Since March 2009, many of the stock markets in the world have soared upwards, including those in the US. Are these increases sustainable and real, or are they merely corrections in a larger and more devastating bear market? It depends. Some stock indices in Asia are up over 100% in the last 3 months, while there are others which have only gained in the neighborhood of 20-30%. Regardless of the future strength and prospects of the different markets, it is unanimously agreeable that the whole world underwent a housing bubble over the last 7 years.
During this period, some countries saw house price increases of 100%, while others like India saw increases of over 300%. Isn’t it logical that the larger the boom, the greater the bust? Not necessarily. A bust is not a function of the previous house price increases but rather of an often talked about characteristic, the total Household Debt as a % of GDP. This feature contributed to a massive decline in the housing and stock markets in some countries, while it turned the tide in favor of some other countries.
Household Debt as a % of GDP is an indicator of the consumer debt burden the population in a country has taken in proportion with its Total Income. If the total household debt rises too much due to mortgages, credit cards, or home equity loans, it becomes difficult for the consumer to manage his household expenses in the face of tough times such as high job losses. Case in point is that of United States residents who have historically abused credit cards during spending frenzies. The household debt in the US as a % of the GDP (as shown in the foggy graph below) was 102% at the start of 2008.
As house prices in the US started to decline, homeowners were faced with the dilemma about whether they should continue to make mortgage payments while their homes had negative equity. Invariably, people decided to default on their mortgages since their financial positions were poor and they had little hope or desire of paying off their mortgages in full.
Compare that with the household debt in different countries in Asia, which also had housing bubbles of the same size, if not bigger than those in the US and Europe.
Remarkably, each of the countries with debt greater than 50% has witnessed higher declines in house prices than those with lesser debt. House prices in Singapore have fallen over 25% in the last 3 quarters (The Jakarta Post, “Singapore Q2 property prices drop 5.9 percent”), while house prices in Hong Kong fell over 26.8% in 2008 (SeekingAlpha.com, “Property Prices' Biggest Declines in Hong Kong, London and Dubai”).
Compare this with the little or no declines in the house prices in Indonesia up until 2009.
Indonesian Home Price Index (Globalpropertyguide.com)
Also, India’s Household Debt to GDP % is at 27% (Goldman Sachs, February 2009), and that has prevented a massive decline in house prices in India, despite an increase of over 300% in house prices on average over a period of 7 years. To understand the magnitude of the bubble in India, look below at the House Price to Income ratio in India, and compare it with that in Singapore, which has ironically seen greater declines in home prices. This may seem counterintuitive since if incomes are so low, the only source of money would be debt, but in India’s case, the housing bubble was financed by capital inflows from abroad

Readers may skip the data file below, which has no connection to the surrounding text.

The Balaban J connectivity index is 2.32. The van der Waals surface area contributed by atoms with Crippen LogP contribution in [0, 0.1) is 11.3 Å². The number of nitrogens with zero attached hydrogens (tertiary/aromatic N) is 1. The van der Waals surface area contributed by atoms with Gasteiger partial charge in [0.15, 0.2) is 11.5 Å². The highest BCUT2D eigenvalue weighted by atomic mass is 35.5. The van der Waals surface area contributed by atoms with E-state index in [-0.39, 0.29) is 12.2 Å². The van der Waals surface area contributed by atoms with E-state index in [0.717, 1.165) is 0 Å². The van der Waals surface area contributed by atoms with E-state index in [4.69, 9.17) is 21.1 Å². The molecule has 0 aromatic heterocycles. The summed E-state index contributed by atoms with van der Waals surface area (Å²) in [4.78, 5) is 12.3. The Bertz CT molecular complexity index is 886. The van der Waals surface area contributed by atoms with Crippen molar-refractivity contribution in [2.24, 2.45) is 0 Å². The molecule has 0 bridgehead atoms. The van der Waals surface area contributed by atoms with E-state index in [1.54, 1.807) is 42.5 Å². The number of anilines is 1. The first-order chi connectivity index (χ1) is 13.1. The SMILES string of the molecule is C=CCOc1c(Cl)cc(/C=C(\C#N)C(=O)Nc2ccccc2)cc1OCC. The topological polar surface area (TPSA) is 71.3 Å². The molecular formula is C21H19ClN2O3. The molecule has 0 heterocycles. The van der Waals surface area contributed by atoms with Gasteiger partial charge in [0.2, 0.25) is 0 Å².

House Price to Income Ratio - India Compared to Continent (Globalpropertyguide.com)
One remarkable point is the real-estate boom in Chennai (a leading Indian city) and its suburbs, leading to high prices in decent housing and then finally prices dropped. For example, an apartment of 1500 square foot in Chennai’s suburb will cost around US$ 200,000, whereas in Europe similar size costs about US$ 450,000. In a class “A” suburb of New York you can buy a large house for around same amount, US$ 450,000. However, the ratio between the Per Capita Income of the US and the Per Capita Income of the India is around 50:1 ($50,000 to $1100); this suggests the presence of a much larger housing bubble in India than in the US. The house prices have so far declined by 10-20% since the crisis, a decrease much smaller than that in the US.
The countries that have escaped massive decreases in home prices have seen an increase in loans made over the past 6 months. A prominent Indian Bank, IDBI Bank, has announced loan growth of 15% during the April-June period this year. The sixth largest lender in Indonesia, PT Bank Danamon Tbk, has announced its loan growth of 14% for the same period. These loans allow producers to manufacture and consumers to borrow to consume, helping the economy to grow. On the other hand, banks in Singapore have slowed down the loan growth, leading to a significant decrease in the GDP of the country.
Hence, it is no surprise that the stock markets of those countries without high household debt have performed much better than those with higher debt.
Indonesia JSX Index (LOW HOUSEHOLD DEBT)
The Indonesian market has grown almost 100% since November '09.
India’s Bombay Sensex (LOW HOUSEHOLD DEBT)
Dow Jones industrial Average (HIGH HOUSEHOLD DEBT)
The DJIA, on the other hand has risen only 33% since March 09, and is at the same point it was at in November '09.
Singapore’s Straits Times (HIGH HOUSEHOLD DEBT)
Singapore, enveloped by Indonesia and Malaysia grew 60%.
Malaysia’s KLSE (HIGH HOUSEHOLD DEBT)
Malaysia, a neighbor of Indonesia and India has risen only 30% since November '09.